Crafting the Culture of a Healthcare Organization
DF: As a leader of an organization you’re looked at as the visionary, the cultural champion — do you feel like those previous stories you shared help you craft your own culture internally?
KN: Yeah I think so, to a large degree. Part of the framework is understanding who and what you are. I’ve found that along the way if I can understand who I am and who we are organizationally and what we are about, it’s easy then to align the interest of others towards that end.
One thing that was really instrumental to me has been living in America and the experience of my educational growth and my career growth within a culture as a minority. In many ways it opened my eyes to a lot of things that — growing up in Grenada — I never realized existed. I had to think, how do you take the bad experiences in your life or the experiences that were not so healthy and reshape them and reform them into something that can be an opportunity for yourself or for the rest of society?
I tend to look for places where people don’t want to go or don’t know how to navigate because I think that’s sometimes where the best opportunities are. Part of growing up as a minority in the United States is that it’s easy to be invisible or for people to not be aware of your existence or the benefit you can give to a situation. I always say it’s a great cover. You can do a lot of things because people don’t expect you to do it or aren’t looking your way. It’s an opportunity to concentrate on what it is you really want to be and what it is you want your organization to be. It helps you stay focused. With any of the businesses that I build, it’s not terribly important that people know who I am or that I’m the leader of a particular business, but more importantly, I want the product and the work we do to speak for me.
DF: You mentioned having a positive outlook. In these unprecedented times, the average stress level for many CEOs is pretty high because they’re feeling the pressure of having to guide an organization through rapid change. What advice would you give them?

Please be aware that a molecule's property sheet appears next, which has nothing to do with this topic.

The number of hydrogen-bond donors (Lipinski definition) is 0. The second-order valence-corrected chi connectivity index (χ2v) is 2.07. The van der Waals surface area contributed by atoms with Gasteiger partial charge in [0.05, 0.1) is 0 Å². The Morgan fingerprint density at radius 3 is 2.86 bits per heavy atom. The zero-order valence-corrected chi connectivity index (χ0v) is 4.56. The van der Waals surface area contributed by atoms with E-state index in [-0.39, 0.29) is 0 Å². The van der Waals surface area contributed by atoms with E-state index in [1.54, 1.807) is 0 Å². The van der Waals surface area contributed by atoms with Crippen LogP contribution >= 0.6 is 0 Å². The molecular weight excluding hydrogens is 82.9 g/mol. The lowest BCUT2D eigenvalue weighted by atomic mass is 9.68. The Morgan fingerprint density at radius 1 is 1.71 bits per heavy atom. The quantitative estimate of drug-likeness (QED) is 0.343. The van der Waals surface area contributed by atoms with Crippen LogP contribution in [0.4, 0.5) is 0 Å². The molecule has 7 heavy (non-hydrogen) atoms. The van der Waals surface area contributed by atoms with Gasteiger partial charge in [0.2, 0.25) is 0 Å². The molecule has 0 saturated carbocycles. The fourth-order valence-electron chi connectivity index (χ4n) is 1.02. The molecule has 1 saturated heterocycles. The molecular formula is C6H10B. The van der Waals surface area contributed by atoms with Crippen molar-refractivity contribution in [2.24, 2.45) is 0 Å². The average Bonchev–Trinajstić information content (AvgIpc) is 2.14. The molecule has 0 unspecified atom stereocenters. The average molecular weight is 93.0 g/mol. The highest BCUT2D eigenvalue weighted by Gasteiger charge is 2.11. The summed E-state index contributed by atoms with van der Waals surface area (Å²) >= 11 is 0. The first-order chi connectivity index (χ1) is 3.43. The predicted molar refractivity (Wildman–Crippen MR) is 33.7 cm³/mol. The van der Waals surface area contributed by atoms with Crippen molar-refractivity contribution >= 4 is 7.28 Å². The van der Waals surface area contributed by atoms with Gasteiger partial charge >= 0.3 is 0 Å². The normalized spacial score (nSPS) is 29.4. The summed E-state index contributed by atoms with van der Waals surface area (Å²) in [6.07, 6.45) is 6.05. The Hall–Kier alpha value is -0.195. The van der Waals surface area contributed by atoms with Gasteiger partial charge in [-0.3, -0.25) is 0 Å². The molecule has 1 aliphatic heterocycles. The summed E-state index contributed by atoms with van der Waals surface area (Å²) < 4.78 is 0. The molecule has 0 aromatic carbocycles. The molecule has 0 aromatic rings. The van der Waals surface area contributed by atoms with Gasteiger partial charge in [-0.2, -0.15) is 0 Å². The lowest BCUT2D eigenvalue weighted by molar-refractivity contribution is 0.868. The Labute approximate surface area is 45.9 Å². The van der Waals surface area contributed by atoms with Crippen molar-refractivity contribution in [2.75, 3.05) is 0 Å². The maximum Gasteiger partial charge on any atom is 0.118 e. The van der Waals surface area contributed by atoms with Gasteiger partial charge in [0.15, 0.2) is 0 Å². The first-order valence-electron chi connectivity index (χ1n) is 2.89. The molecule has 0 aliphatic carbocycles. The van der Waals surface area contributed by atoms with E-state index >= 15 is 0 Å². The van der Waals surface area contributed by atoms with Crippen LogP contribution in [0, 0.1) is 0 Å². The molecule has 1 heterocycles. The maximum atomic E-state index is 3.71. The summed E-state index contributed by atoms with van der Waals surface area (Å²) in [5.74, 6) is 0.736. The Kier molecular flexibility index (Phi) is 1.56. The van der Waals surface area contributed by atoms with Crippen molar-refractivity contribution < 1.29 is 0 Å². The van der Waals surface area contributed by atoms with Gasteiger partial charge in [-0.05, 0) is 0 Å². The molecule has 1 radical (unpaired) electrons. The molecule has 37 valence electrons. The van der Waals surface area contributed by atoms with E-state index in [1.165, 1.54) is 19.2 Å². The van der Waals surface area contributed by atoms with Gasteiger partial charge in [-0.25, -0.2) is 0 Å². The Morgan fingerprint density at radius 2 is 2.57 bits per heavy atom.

An interesting piece from my experience living as a minority in the United States is that you’re constantly living with some stresses, and so living with that sort of thing is not new for me. I’ve found that when I’m faced with stresses like the pandemic or otherwise, it’s really easy to look on the other side and say how do I get to that other side and how do I get through this? In a way, I’m built for this — I’m built for overcoming.
With the pandemic, we were kind of caught flat-footed in many ways. We may have in some way failed ourselves by not having been prepared for something like this, but nevertheless wherever you are is wherever you start. As we learn and as we know more, we adapt and make the changes that need to occur. As a healthcare provider our focus is really to deliver the best care possible to a patient in an effective, safe manner. We are doing this because we believe that the summative good that it can do is greater than the negative impact it can have. The trick is really how to design a system in which you care for patients well but also to find a way to individualize that care for each of them.
Building an Independent, Collaborative Environment
DF: You’ve described yourself as an independent collaborative physician. Can you explain what you mean by that?
KN: When I was growing up and wanted to be a physician, never did I dream that it would be as a hospital-based physician. Maybe it was the movies I saw or the things i saw in my neighborhood, but I was always an independent guy. With the evolution of big hospitals, we have hospitals dealing with acute care and more significant things, but historically it wasn’t the case. You’d have one doctor in a town whom the people would go to for everything. I never dreamt of this ideal where we’d come to identify a doctor with a hospital.